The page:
Monday, November 16, 2009

Mommy Makeover Monday - It's Time for Dinner!

Do you remember this?
Long long ago I started doing Mommy Makeover Monday, an idea I stole from a parenting magazine where they would give a mommy makeover, covering anything from fitness, life coaching, time management, clothes and make-up, child discipline, etc. Basically they would take anything that the mom could use help with and give her a life "makeover." So I started asking the questions to get help in the areas I would like to have for a makeover. That covers a lot of material. And my blog seemed like the perfect forum for a little community discussion on these issues. Lots of varied input and opinions. No need to feel inhibited by others' reactions.
But I got a bit tired of it and gave it up.

Now, with NaBloPoMo, I'm going to revisit it a little. Maybe at least for this month. To give me more to post about.

So, to start off, I wanted to address a small issue that I was thinking about last week.
More specifically why it seems that the only meal that we serve that all the kids agree on is pizza.
Anyone else have this problem?
All the kids but one like tacos.
Only 2 of the 4 like spaghetti.
One eats lasagna, the rest won't.
Zac and I like stir fry and none of the kids do.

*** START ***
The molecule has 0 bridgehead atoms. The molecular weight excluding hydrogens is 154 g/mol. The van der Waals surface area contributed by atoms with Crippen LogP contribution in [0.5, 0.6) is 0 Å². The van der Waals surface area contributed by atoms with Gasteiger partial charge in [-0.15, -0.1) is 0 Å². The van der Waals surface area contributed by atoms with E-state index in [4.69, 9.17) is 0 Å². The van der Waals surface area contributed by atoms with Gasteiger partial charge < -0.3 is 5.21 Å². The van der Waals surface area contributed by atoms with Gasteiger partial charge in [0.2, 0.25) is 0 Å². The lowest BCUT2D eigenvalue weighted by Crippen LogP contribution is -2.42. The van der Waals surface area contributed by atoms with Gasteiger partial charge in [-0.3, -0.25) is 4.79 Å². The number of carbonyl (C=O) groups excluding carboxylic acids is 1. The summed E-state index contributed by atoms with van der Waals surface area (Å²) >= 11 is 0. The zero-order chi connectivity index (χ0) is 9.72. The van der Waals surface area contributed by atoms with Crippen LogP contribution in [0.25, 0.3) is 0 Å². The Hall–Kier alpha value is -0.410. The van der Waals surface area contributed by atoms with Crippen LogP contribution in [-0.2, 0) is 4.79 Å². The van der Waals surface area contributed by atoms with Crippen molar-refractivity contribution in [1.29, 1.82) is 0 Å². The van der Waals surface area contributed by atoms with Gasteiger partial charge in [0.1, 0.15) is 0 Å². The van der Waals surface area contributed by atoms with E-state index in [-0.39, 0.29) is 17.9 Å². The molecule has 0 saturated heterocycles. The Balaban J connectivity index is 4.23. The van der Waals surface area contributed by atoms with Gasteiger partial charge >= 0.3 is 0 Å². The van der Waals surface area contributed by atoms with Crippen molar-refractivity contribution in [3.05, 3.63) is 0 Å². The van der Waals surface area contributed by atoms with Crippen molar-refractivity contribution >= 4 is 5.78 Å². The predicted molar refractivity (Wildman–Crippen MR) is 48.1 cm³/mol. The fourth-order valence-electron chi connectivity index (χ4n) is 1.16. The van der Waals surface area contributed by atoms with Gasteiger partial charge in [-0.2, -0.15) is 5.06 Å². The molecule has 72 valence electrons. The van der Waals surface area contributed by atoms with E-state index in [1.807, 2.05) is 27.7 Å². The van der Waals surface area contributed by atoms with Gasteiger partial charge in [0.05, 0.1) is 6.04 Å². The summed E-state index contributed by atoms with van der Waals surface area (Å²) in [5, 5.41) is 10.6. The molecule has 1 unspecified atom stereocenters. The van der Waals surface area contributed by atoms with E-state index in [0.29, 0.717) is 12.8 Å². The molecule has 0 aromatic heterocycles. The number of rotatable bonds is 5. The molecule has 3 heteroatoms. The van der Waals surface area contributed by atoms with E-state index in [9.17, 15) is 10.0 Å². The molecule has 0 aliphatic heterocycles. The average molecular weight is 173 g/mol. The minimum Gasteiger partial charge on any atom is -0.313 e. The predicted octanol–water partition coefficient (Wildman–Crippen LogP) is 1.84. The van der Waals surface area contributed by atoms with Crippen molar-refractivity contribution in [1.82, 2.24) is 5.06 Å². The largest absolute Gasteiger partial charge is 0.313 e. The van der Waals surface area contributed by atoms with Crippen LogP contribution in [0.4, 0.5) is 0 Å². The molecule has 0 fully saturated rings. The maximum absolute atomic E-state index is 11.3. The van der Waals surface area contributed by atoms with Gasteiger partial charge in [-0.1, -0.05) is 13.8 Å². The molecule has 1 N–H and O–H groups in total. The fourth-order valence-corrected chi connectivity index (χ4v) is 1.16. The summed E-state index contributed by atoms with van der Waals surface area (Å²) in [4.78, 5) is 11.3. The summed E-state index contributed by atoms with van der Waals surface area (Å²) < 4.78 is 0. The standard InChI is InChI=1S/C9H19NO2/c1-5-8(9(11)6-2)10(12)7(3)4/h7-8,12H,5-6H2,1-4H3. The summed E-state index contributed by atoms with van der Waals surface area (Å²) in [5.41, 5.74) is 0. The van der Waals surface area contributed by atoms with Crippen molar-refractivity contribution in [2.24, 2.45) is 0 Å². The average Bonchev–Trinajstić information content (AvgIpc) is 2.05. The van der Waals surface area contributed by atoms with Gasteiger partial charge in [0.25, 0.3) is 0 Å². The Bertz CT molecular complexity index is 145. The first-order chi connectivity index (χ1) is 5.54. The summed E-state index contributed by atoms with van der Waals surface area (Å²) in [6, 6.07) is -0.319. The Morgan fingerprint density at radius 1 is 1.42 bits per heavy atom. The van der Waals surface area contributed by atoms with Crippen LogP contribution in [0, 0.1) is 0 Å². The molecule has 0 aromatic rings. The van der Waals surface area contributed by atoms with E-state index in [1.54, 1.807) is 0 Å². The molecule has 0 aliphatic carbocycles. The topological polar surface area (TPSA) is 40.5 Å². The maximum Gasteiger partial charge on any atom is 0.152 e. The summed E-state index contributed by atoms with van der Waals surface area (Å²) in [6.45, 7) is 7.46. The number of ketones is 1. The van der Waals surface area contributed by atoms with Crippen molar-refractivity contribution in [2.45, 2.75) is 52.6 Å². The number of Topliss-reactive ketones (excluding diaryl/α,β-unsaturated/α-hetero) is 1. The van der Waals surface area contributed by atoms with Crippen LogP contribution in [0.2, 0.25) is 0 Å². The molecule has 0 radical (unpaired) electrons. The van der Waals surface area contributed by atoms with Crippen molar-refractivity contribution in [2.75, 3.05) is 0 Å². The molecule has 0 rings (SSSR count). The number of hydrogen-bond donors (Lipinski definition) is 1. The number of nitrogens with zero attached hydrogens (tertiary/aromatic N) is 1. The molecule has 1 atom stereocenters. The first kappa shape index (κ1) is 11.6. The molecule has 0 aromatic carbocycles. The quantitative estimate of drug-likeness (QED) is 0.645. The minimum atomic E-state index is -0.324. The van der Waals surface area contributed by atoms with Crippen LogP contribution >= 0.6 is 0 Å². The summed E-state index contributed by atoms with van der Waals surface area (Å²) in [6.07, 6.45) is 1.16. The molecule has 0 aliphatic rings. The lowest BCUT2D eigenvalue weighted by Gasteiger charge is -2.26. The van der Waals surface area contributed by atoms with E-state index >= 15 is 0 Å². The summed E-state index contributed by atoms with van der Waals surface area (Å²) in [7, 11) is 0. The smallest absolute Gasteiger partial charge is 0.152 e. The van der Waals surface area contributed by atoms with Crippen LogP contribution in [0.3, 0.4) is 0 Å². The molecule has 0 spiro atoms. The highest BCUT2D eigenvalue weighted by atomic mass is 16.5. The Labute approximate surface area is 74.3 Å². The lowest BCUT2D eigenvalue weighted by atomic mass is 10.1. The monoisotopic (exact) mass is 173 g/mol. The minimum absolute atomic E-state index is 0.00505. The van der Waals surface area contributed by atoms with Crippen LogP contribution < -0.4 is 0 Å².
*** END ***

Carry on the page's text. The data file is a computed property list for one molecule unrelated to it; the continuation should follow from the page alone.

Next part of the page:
So, how do you deal with this at your house? Or what did your parents do with you?

Our plan from the beginning has been that they can either eat what we fix, or they can make a peanut butter sandwich. So at least they aren't going to bed hungry. But I haven't really thought that forcing kids to eat what's placed before them is always a good idea. But I do know some families that have trained their kids to eat what they're given. Period. And sometimes I wish my kids would just do that.

And I admit, we did go through a stage (when Samuel was losing weight instead of gaining as a toddler and the Dr. was getting concerned), that we would fix anything at all that he would eat. Just so he would eat something. Because he had to gain weight!!

And frankly, I sometimes get tired of not being able to fix some of the meals that I would really like to eat because I know none of the kids will even touch it.
And I get tired of all the complaining. grrrrrrr . . . .

We did start a ticket reward system where the kids earn tickets for doing chores, behaving nicely, etc and then redeem the tickets for small prizes, or activities. We decided they would get one ticket for sitting at the table, behaving politely and not complaining about anything. And then another additional ticket for actually eating at least a little of every food we put on the table.
But it doesn't seem to really be improving things as much as we would like.

So what do you do?
Do you just fix things you know your kids like?
How do you get them to try new things?
Do they have to eat whatever you serve them?
Please share.


Jane said...